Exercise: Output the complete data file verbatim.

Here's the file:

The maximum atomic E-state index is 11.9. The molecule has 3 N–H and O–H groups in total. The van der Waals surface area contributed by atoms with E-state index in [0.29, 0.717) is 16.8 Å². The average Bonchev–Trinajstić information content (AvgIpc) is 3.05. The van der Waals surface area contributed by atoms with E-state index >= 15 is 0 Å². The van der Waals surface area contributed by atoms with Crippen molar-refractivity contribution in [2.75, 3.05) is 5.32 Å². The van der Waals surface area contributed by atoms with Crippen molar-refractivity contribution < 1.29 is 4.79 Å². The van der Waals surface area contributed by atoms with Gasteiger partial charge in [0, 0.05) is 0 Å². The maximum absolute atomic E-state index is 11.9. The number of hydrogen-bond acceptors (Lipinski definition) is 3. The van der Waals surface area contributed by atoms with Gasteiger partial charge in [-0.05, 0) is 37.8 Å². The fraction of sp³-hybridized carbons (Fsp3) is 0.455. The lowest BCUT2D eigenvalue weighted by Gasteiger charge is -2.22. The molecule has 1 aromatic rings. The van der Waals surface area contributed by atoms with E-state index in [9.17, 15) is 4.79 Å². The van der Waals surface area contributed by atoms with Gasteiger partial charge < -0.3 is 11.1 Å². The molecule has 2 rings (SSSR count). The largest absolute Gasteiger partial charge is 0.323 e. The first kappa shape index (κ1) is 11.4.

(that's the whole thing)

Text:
The maximum atomic E-state index is 11.9. The molecule has 3 N–H and O–H groups in total. The van der Waals surface area contributed by atoms with E-state index in [0.29, 0.717) is 16.8 Å². The average Bonchev–Trinajstić information content (AvgIpc) is 3.05. The van der Waals surface area contributed by atoms with E-state index >= 15 is 0 Å². The van der Waals surface area contributed by atoms with Crippen molar-refractivity contribution in [2.75, 3.05) is 5.32 Å². The van der Waals surface area contributed by atoms with Crippen molar-refractivity contribution < 1.29 is 4.79 Å². The van der Waals surface area contributed by atoms with Gasteiger partial charge in [0, 0.05) is 0 Å². The maximum absolute atomic E-state index is 11.9. The number of hydrogen-bond acceptors (Lipinski definition) is 3. The van der Waals surface area contributed by atoms with Gasteiger partial charge in [-0.05, 0) is 37.8 Å². The fraction of sp³-hybridized carbons (Fsp3) is 0.455. The lowest BCUT2D eigenvalue weighted by Gasteiger charge is -2.22. The molecule has 1 aromatic rings. The van der Waals surface area contributed by atoms with E-state index in [9.17, 15) is 4.79 Å². The van der Waals surface area contributed by atoms with Gasteiger partial charge < -0.3 is 11.1 Å². The molecule has 2 rings (SSSR count). The largest absolute Gasteiger partial charge is 0.323 e. The first kappa shape index (κ1) is 11.4.